How you are known; your personal or business brand or your reputation is the most important thing as it is your promise to your client. It will ensure your business or personal integrity, if you seek to maintain it.
**Side note: Need some tips to manage perceptions and becoming more authentically you? Click here; you’re welcome.
Your personal brand affects everything including your:
4. Determine your emotional appeal
For starters, think broadly about your personality and how it affects the experience someone will have with you. Are you insanely organised? Do people love working with you for your killer sense of humour?
Make a list of words that best describe these features of your personality. These words are known as emotional modifiers. Ask yourself the following:
5. Determine your description
Your next step is coming up with a descriptive modifier that brings clarity to the emotional modifier, identifying what or who your brand is for.
In Disney’s case, its “family”.
In Nike’s mantra, “authentic athletic performance”; “authentic” is the emotional appeal, while “athletic” tells you what the brand is for.
As an individual, yours might be an industry (“technology” or “education”), or it might be a tangible skill (“creative” or “strategic”).
6. Establish your Brand “ID”
If you’re trying to build your personal brand, then you need to play the role of brand champion. You need to be your own best advocate.
You never get a second chance to make a great 1st impression.
Did you know it takes only three to five seconds for someone to form a first impression? And while you might wish that opinion were based on your intelligence or experience, most studies show that first impressions are shaped by what can be seen or heard in those initial few seconds. What impressions are you creating?
7. Watch your body language
Your body language silently speaks volumes.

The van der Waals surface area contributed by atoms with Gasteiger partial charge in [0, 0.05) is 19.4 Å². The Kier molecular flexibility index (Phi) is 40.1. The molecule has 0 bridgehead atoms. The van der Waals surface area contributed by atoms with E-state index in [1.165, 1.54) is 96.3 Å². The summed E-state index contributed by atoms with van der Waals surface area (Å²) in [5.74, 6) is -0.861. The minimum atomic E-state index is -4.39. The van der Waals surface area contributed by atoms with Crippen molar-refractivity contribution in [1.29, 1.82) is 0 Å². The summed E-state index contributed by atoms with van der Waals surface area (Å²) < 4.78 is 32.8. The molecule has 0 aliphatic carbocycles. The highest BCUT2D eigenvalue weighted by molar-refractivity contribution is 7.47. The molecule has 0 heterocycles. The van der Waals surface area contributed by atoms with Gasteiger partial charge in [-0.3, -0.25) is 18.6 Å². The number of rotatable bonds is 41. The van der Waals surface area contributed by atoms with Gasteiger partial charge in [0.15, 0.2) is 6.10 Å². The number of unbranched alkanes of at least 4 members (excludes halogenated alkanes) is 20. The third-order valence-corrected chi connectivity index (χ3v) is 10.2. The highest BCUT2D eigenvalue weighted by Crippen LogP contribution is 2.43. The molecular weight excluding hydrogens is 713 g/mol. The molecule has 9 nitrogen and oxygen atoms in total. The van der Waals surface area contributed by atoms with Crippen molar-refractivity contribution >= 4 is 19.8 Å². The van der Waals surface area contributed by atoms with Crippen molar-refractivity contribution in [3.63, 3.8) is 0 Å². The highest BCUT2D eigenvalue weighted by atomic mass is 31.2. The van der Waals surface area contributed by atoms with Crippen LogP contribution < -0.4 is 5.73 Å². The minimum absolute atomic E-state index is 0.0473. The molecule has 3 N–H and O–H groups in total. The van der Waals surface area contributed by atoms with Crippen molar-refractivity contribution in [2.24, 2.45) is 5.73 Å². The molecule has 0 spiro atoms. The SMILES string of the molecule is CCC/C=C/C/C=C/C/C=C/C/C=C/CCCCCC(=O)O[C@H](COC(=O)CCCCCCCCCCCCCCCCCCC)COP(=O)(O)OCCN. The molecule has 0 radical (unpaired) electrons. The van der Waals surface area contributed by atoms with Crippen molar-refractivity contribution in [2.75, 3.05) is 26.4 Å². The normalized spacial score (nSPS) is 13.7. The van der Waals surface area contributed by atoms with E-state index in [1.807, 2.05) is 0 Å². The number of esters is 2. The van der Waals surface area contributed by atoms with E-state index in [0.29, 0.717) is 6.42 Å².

Studies have proven that it has four times more influence on first impressions than anything you actually say. Genuine smiles are a winning ticket for creating a great first impression, as is a firm handshake and purposeful eye contact. Stand tall and be proud of who you are.
8. Find ways to produce value
We’ve all been there. Someone in your network posts something utterly mundane or ridiculous, and you wonder what compelled them to do so? A medium is not a substitute for a message. Find ways to add value to your audience by creating or curating content that’s in line with your brand.
9. Be purposeful in what you share
Every tweet you send, every status update you make, every picture you share, contributes to your personal brand. It is an amalgamation of multiple daily actions. Once you understand how you wish your brand to be perceived, you can start to be much more strategic about your personal brand.
10. Associate with other strong brands
Your personal brand is strengthened or weakened by your connection to other brands. Find and leverage strong brands which can elevate your own personal brand. Start with the three C’s: company, college, colleagues. Which school did you attend? Are there groups you can join? An alumni newsletter you can contribute to? What hidden opportunities are available within your company which you have yet to tap? Consider submitting a guest post to the company blog or look at other digital assets you can connect to your brand.
Time to Reinvent?
What’s your story? Take a second to think of celebrities you know who have a strong personal brand. Nelson Mandela, Martha Stewart, Richard Branson. They all have a very clear story and a consistent brand. If you have multiple passions or areas of interest, a narrative becomes even more crucial so there can be unified theme.
Most importantly, remember that a strong personal brand should be ubiquitous and ever evolving.
- By: Marzenna Almendro
Our contributors collectively boast a wealth of experience in assessments, HR, organisational development, change management and more!